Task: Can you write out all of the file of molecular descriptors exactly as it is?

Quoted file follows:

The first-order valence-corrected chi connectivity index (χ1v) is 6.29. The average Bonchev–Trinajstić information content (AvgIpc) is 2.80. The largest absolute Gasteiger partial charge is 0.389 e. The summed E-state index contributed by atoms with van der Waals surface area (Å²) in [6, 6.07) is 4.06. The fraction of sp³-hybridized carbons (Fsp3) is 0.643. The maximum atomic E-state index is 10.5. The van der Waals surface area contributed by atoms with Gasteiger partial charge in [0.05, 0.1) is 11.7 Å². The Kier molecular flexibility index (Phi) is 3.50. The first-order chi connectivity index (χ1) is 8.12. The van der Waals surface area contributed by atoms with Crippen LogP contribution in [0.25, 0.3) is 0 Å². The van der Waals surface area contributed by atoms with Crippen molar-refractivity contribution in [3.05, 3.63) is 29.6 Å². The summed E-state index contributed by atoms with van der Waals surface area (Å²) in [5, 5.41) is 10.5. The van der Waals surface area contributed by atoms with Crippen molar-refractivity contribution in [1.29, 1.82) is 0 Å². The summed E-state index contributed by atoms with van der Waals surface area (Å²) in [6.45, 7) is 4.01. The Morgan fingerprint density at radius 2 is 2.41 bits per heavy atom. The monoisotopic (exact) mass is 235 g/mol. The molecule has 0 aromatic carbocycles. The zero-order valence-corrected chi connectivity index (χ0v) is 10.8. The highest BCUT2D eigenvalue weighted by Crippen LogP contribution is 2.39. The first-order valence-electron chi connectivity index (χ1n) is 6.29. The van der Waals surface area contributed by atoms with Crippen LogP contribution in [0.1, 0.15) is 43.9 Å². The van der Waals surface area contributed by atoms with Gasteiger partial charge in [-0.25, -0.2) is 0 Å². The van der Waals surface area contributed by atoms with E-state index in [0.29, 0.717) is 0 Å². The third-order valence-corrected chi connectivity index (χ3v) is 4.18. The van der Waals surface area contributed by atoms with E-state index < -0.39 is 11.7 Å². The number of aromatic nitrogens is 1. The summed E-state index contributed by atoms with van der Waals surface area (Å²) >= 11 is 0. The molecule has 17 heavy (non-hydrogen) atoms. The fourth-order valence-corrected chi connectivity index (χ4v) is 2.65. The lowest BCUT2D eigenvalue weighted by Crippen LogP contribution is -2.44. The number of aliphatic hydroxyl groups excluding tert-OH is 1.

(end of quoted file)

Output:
The first-order valence-corrected chi connectivity index (χ1v) is 6.29. The average Bonchev–Trinajstić information content (AvgIpc) is 2.80. The largest absolute Gasteiger partial charge is 0.389 e. The summed E-state index contributed by atoms with van der Waals surface area (Å²) in [6, 6.07) is 4.06. The fraction of sp³-hybridized carbons (Fsp3) is 0.643. The maximum atomic E-state index is 10.5. The van der Waals surface area contributed by atoms with Gasteiger partial charge in [0.05, 0.1) is 11.7 Å². The Kier molecular flexibility index (Phi) is 3.50. The first-order chi connectivity index (χ1) is 8.12. The van der Waals surface area contributed by atoms with Crippen LogP contribution in [0.25, 0.3) is 0 Å². The van der Waals surface area contributed by atoms with Crippen molar-refractivity contribution in [3.05, 3.63) is 29.6 Å². The summed E-state index contributed by atoms with van der Waals surface area (Å²) in [5, 5.41) is 10.5. The van der Waals surface area contributed by atoms with Crippen molar-refractivity contribution in [1.29, 1.82) is 0 Å². The summed E-state index contributed by atoms with van der Waals surface area (Å²) in [6.45, 7) is 4.01. The Morgan fingerprint density at radius 2 is 2.41 bits per heavy atom. The monoisotopic (exact) mass is 235 g/mol. The molecule has 0 aromatic carbocycles. The zero-order valence-corrected chi connectivity index (χ0v) is 10.8. The highest BCUT2D eigenvalue weighted by Crippen LogP contribution is 2.39. The first-order valence-electron chi connectivity index (χ1n) is 6.29. The van der Waals surface area contributed by atoms with Crippen LogP contribution in [0.1, 0.15) is 43.9 Å². The van der Waals surface area contributed by atoms with Gasteiger partial charge in [-0.25, -0.2) is 0 Å². The van der Waals surface area contributed by atoms with E-state index in [0.29, 0.717) is 0 Å². The third-order valence-corrected chi connectivity index (χ3v) is 4.18. The van der Waals surface area contributed by atoms with E-state index < -0.39 is 11.7 Å². The number of aromatic nitrogens is 1. The summed E-state index contributed by atoms with van der Waals surface area (Å²) >= 11 is 0. The molecule has 17 heavy (non-hydrogen) atoms. The fourth-order valence-corrected chi connectivity index (χ4v) is 2.65. The lowest BCUT2D eigenvalue weighted by Crippen LogP contribution is -2.44. The number of aliphatic hydroxyl groups excluding tert-OH is 1.